Under California domestic violence laws, it is illegal to threaten, belittle, or hit anyone, including your loved ones. A heated argument with your partner or spouse can easily lead to an arrest and result in a domestic violence case.
Many people argue in relationships. However, not all arguments amount to domestic violence. But if you get into a heated verbal confrontation, and someone calls law enforcement officers, the officers may arrest you if they suspect an act of domestic abuse has occurred or is imminent.
Below, we will define domestic violence and discuss steps you should take if you are facing domestic abuse charges in California. This will help you know when a basic argument crosses the line into domestic violence.
The Legal Definition of Domestic Violence in California
In California, domestic violence occurs when a person in an intimate relationship or within a victim’s domestic circle uses verbal, physical, and emotional control over their partner.
According to domestic violence laws in California, there are many forms of domestic violence. This form of abuse often occurs between individuals who are related by blood or in intimate relationships, such as:
- Domestic partners
- Married couples
- Currently dating or previously dated
Under California’s domestic violence laws, the term “abuse” can refer to one or a combination of the following:
- Harassment and stalking
- Sexual assault
- Attempting or intentionally causing bodily harm
- Disturbing someone’s peace
- False imprisonment
If you are accused of domestic violence in San Diego, California - whether physical, verbal, or emotional, you need a San Diego domestic violence attorney to ensure you get a fair trial. An attorney will protect your rights and help fight for your case to have your charges reduced or dropped.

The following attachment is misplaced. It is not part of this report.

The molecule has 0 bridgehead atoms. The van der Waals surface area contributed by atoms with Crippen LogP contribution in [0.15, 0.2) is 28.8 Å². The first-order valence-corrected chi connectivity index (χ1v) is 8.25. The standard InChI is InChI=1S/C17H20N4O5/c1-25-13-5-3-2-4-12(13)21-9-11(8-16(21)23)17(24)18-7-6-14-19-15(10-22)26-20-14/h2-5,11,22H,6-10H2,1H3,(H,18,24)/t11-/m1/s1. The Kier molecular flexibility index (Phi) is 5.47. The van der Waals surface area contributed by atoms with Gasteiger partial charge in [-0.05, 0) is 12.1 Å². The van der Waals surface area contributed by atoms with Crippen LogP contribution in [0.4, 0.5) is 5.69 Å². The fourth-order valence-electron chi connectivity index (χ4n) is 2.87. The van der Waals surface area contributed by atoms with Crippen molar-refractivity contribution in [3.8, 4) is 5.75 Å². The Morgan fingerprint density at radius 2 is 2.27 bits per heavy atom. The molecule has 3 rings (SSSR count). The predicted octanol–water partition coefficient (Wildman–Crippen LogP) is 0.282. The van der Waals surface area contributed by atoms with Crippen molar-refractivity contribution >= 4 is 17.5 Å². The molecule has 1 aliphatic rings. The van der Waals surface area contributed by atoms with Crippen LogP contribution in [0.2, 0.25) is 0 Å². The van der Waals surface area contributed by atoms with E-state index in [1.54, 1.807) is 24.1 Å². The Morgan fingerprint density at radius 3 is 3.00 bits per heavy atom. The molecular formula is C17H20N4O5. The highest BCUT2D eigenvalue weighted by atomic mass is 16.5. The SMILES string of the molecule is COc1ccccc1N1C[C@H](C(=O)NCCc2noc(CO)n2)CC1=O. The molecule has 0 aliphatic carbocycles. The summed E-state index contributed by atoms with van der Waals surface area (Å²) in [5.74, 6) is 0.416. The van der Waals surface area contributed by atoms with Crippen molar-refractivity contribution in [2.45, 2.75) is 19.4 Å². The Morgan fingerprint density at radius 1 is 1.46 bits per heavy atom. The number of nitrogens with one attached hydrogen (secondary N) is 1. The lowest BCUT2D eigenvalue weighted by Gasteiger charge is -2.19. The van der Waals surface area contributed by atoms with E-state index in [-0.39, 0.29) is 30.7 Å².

Domestic Violence Crimes and Penalties in California
Domestic abuse crimes can be classified as felonies or misdemeanors, depending on the circumstances. California law recognizes various domestic abuse crimes, including:
- Battery – California Penal Code Section 243 (e)(1) is deemed a misdemeanor punished by up to a year in jail or a fine of $2000.
- Corporal injury to a spouse – California Penal Code 273.5 is a felony with penalties including up to four-year imprisonment for a first offense.
- Child endangerment – California Penal Code 273a is deemed a misdemeanor, and penalties include not more than six months in jail.
- Child abuse can be charged as a misdemeanor or felony and result in imprisonment for up to six years.
Contact a San Diego Domestic Violence Attorney Today
Domestic violence cases often involve many complex legal and emotional issues, and the judicial process can be difficult to navigate. A domestic violence attorney will protect your rights, fight for justice, and build an aggressive defense to try to have your charges dropped.